Petty theft is the most common crime you might encounter in Mallorca. Thieves often operate in Spain’s major tourist destinations, according to travel advisories from countries such as Canada.

Make sure you secure your valuables at all times and never leave them unattended. A second of inattention is usually enough to ensure you don’t see your wallet again.

Most thieves in Mallorca prefer to strike during moments of inattention instead of using direct confrontation. One common tactic is to steal unattended items at beaches, from wallets to expensive shoes.

Some beaches such as Cala d’Or even offer safety deposit box rentals to prevent this crime! If your sunbed doesn’t come with a locked safety deposit box, take other precautions to keep your items safe.

Invest in a waterproof dive bag or fanny pack so you can take the essentials with you into the water. If you’re traveling with a group, have one member of your group watch your things.

Of course, the best way to prevent theft from the beach is not to bring valuables to the beach in the first place but leave them in the safety deposit box at your hotel room.

Pickpocketing is another common form of petty theft, especially in the crowded streets of Palma de Mallorca. This area’s airport even has an official page dedicated to warning visitors about this problem!

Hotspots for pickpocketing in town include:

  • Around the Cathedral
  • Near the Arab Baths
  • The Mallorca Museum
  • Avinguda d’Alexandre Rosselló
  • Mercat Olivar
  • On the buses

In crowded areas, make sure that you keep a firm grasp on your bag at all times. Don’t put valuables in places where they are easy to steal, such as a back pants pocket or on top of a child’s stroller.

Be wary of classic distraction tactics, such as someone spilling something on you and offering to clean it up or a flower seller pinning a flower to your clothing, then demanding payment.

Alcohol-Related Crimes

Mallorca has a reputation for partying that attracts many young tourists. However, the hedonistic atmosphere of the island sometimes leads to negative consequences.

Criminals often take advantage of young, inebriated tourists because their reflexes are impaired, so criminal incidents increase around popular partying and resort areas such as Magaluf.

These areas have a higher rate of robberies than elsewhere in Mallorca, so take precautions to protect yourself. Don’t flash valuables or walk home through deserted streets late at night.

Unfortunately, female tourists are at additional risk of alcohol-related crimes. There have been cases of drink spiking and sexual assault, often perpetrated by fellow tourists. If you are a female traveler, only go to the bars and clubs with a trusted buddy or a group.

Don’t head off alone with a stranger, no matter how charming he may seem. You can still check out the Mallorca nightlife, just make sure that you do so safely.

Don’t overdo it with alcohol or other substances since you will need to be less impaired while abroad than you might feel comfortable with at home. Never, ever leave your drinks unattended or accept drinks from strangers as drink spiking in the local clubs is common.

The UK government also warns its citizens not to attend illegal parties in private villas or homes, even if they are commercially promoted, and to stick to licensed bars and clubs.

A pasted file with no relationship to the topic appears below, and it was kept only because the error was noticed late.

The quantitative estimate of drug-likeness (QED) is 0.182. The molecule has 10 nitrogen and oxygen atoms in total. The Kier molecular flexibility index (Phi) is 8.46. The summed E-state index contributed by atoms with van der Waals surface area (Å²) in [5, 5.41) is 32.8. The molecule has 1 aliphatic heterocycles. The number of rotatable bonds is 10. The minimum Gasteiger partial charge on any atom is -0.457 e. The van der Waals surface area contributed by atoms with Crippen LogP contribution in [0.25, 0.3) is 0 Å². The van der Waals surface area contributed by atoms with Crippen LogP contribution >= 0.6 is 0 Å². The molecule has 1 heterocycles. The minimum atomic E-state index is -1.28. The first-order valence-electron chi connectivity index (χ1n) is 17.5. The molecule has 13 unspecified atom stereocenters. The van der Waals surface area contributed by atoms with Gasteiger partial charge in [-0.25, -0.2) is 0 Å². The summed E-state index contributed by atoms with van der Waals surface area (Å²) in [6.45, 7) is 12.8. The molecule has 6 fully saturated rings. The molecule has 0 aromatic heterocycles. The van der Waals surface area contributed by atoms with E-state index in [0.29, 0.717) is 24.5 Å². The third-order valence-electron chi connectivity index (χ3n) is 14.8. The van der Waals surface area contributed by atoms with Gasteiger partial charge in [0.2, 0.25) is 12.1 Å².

These parties often don’t have safety precautions, including basic structural safety such as emergency exits, and people have been hurt before.

Avoiding Bad Areas

People rushing on a busy street in between old buildings on each side, an image for  travel guide talking about safety in visiting Mallorca.

PALMA DE MALLORCA, BALEARIC ISLANDS, SPAIN – JUNE, 2019: Lively tourist-filled streets of the old town with picturesque architecture, alley full of people/Sergey Sivkov/Shutterstock

There are no parts of Mallorca that are so dangerous that you need to avoid them completely. However, be careful in popular nightlife areas such as Magaluf as they have higher crime rates than other places on the island.

Things to Consider

People are seen gathering in front a beer house at the Schinkenstrasse during an afternoon, an image for a travel guide about safety in visiting Mallorca.

Palma de Mallorca, Spain – June 22, 2022: people have party at the Schinkenstrasse, engl: Ham Street at Ballermann – engl: fun man in Palma./travelview/Shutterstock

Here are a few additional safety tips for visiting Mallorca:

  • Alcohol laws are strict. Don’t be fooled by the hedonistic reputation, Mallorca’s authorities are strict when it comes to alcohol consumption. Don’t drink alcohol on the street or outside of licensed establishments.
  • Drugs are illegal in Mallorca. Sentences are strict if you are caught with illegal substances. Again, the hedonistic reputation doesn’t always match the legal reality.
  • Be respectful of locals. Locals are often frustrated with the mass tourism on the island and the way it affects their lives, so don’t add to their frustrations. Avoid making noise late at night in residential areas or getting too intoxicated. Don’t wear beachwear outside of the beach, especially not in religious buildings.
  • Theft from vehicles is common. If you are renting a car, make sure that you don’t leave valuables unattended in your vehicle.

Frequently Asked Questions

A calm beach with crystal clear water and many trees in the land area, and a boat can be seen at a distance, an image for a travel guide about safety in visiting Mallorca,


Here are a few common questions people ask before visiting Mallorca:

How safe is Mallorca for tourists?

Mallorca is fairly safe for tourists. However, tourists are often targeted for petty crimes, so you will have to use basic precautions to keep your valuables safe.

Is it safe to walk at night in Mallorca?

Most of Mallorca is fairly safe at night. However, you should be careful near popular nightlife areas, as crowds tend to be rowdy, and criminals tend to be lingering to prey on drunk victims. Use precautions you would take anywhere else in the world when walking at night, such as avoiding poorly lit alleyways.

Is it safe to walk in Mallorca?

Yes, it is safe to walk in Mallorca, and many of the towns are very walkable. However, you will want to take basic safety precautions when walking at night.

Are Mallorca’s beaches safe?

Mallorca’s beaches are generally safe and well-guarded by lifeguards. However, petty theft is rampant at popular beaches, so try to leave valuables in your hotel room when you can.

How many days in Mallorca are enough?

If you want to spend a lot of time on the beach, then you’ll want to spend up to a week in Mallorca. However, if you just want to see the highlights, then two or three days is enough.

So, Is Mallorca Safe to Visit?

Mallorca is a safe holiday destination, but you do need to take some precautions while you are here. As long as you don’t overindulge while partying or be careless with your valuables, you should have a great time on vacation. Happy travels!